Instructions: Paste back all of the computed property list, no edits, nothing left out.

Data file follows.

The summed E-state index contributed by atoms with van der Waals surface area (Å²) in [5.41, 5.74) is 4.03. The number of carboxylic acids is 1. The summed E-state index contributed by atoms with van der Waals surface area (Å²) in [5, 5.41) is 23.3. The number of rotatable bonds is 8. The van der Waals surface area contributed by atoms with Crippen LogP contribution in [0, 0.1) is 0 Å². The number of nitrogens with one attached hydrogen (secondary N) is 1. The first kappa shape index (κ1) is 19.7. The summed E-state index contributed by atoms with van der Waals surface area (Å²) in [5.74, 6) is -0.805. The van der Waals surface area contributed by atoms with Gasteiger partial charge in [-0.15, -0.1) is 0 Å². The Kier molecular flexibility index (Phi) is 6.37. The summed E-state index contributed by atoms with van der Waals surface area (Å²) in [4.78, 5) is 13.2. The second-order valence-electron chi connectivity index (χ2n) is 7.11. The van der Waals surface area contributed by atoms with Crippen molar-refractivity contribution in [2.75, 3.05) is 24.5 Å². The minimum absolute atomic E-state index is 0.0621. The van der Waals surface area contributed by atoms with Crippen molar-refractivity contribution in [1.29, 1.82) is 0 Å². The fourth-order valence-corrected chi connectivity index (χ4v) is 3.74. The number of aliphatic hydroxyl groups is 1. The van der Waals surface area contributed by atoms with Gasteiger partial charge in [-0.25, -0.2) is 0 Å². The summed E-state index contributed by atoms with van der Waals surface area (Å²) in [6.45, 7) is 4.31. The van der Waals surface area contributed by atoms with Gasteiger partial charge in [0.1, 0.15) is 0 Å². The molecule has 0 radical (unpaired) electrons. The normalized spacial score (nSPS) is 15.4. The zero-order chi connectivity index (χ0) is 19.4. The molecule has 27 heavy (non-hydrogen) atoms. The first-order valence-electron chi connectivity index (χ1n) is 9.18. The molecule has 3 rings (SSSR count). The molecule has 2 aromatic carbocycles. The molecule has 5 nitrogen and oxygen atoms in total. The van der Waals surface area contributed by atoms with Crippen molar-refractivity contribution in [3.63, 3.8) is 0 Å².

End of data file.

The summed E-state index contributed by atoms with van der Waals surface area (Å²) in [5.41, 5.74) is 4.03. The number of carboxylic acids is 1. The summed E-state index contributed by atoms with van der Waals surface area (Å²) in [5, 5.41) is 23.3. The number of rotatable bonds is 8. The van der Waals surface area contributed by atoms with Crippen LogP contribution in [0, 0.1) is 0 Å². The number of nitrogens with one attached hydrogen (secondary N) is 1. The first kappa shape index (κ1) is 19.7. The summed E-state index contributed by atoms with van der Waals surface area (Å²) in [5.74, 6) is -0.805. The van der Waals surface area contributed by atoms with Gasteiger partial charge in [-0.15, -0.1) is 0 Å². The Kier molecular flexibility index (Phi) is 6.37. The summed E-state index contributed by atoms with van der Waals surface area (Å²) in [4.78, 5) is 13.2. The second-order valence-electron chi connectivity index (χ2n) is 7.11. The van der Waals surface area contributed by atoms with Crippen molar-refractivity contribution in [2.75, 3.05) is 24.5 Å². The minimum absolute atomic E-state index is 0.0621. The van der Waals surface area contributed by atoms with Crippen molar-refractivity contribution in [1.29, 1.82) is 0 Å². The fourth-order valence-corrected chi connectivity index (χ4v) is 3.74. The number of aliphatic hydroxyl groups is 1. The van der Waals surface area contributed by atoms with Gasteiger partial charge in [-0.25, -0.2) is 0 Å². The summed E-state index contributed by atoms with van der Waals surface area (Å²) in [6.45, 7) is 4.31. The van der Waals surface area contributed by atoms with Gasteiger partial charge in [0.1, 0.15) is 0 Å². The molecule has 0 radical (unpaired) electrons. The normalized spacial score (nSPS) is 15.4. The zero-order chi connectivity index (χ0) is 19.4. The molecule has 27 heavy (non-hydrogen) atoms. The first-order valence-electron chi connectivity index (χ1n) is 9.18. The molecule has 3 rings (SSSR count). The molecule has 2 aromatic carbocycles. The molecule has 5 nitrogen and oxygen atoms in total. The van der Waals surface area contributed by atoms with Crippen molar-refractivity contribution in [3.63, 3.8) is 0 Å².